Copyright law faces more delays after extra changes
The troubled copyright law is likely to be suspended for another six months to allow more scrutiny by legislators of amendments.
Under the latest proposed changes to the legislation, the use of pirated computer software by office workers who are forced to do so by their employers will be decriminalised.
But existing bans on charities using pirated software and large-scale unauthorised photocopying of books will be kept. In a paper submitted to the legislature yesterday, the Government said it also would relax some provisions governing photocopying for educational purpose.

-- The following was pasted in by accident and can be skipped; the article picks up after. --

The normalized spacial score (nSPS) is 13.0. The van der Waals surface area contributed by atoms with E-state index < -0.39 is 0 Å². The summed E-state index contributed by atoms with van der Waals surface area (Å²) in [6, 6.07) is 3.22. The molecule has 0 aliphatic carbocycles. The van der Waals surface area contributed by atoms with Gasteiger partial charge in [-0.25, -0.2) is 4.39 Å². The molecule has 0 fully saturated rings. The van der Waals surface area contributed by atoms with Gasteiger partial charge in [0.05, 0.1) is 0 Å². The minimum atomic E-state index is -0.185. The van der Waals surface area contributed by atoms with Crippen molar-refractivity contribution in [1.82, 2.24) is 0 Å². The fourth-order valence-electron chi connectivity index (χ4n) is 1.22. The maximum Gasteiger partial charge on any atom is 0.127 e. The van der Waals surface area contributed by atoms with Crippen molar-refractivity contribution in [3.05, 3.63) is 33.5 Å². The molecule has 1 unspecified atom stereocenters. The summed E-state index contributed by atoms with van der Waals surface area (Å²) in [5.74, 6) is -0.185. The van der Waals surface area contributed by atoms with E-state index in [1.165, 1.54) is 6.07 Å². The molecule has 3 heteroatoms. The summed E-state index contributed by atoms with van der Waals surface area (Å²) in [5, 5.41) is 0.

The Copyright Ordinance will also be changed to introduce civil penalties against illegal interception of pay television. But criminal sanctions will be considered if they fail to stop the practice.
Last April, a large section of the original bill passed by the legislature was suspended until July this year. Critics said criminal liability attached to the anti-piracy law was too wide.
But as an interim measure, people are still criminally liable for using pirated software, movies, television dramas and musical recordings.
Most of the new proposals will be introduced to Legco before July. The suspension will be extended until January if lawmakers fail to pass the new proposals before July.
But it is unlikely they will be approved by then because of the heavy legislative schedule.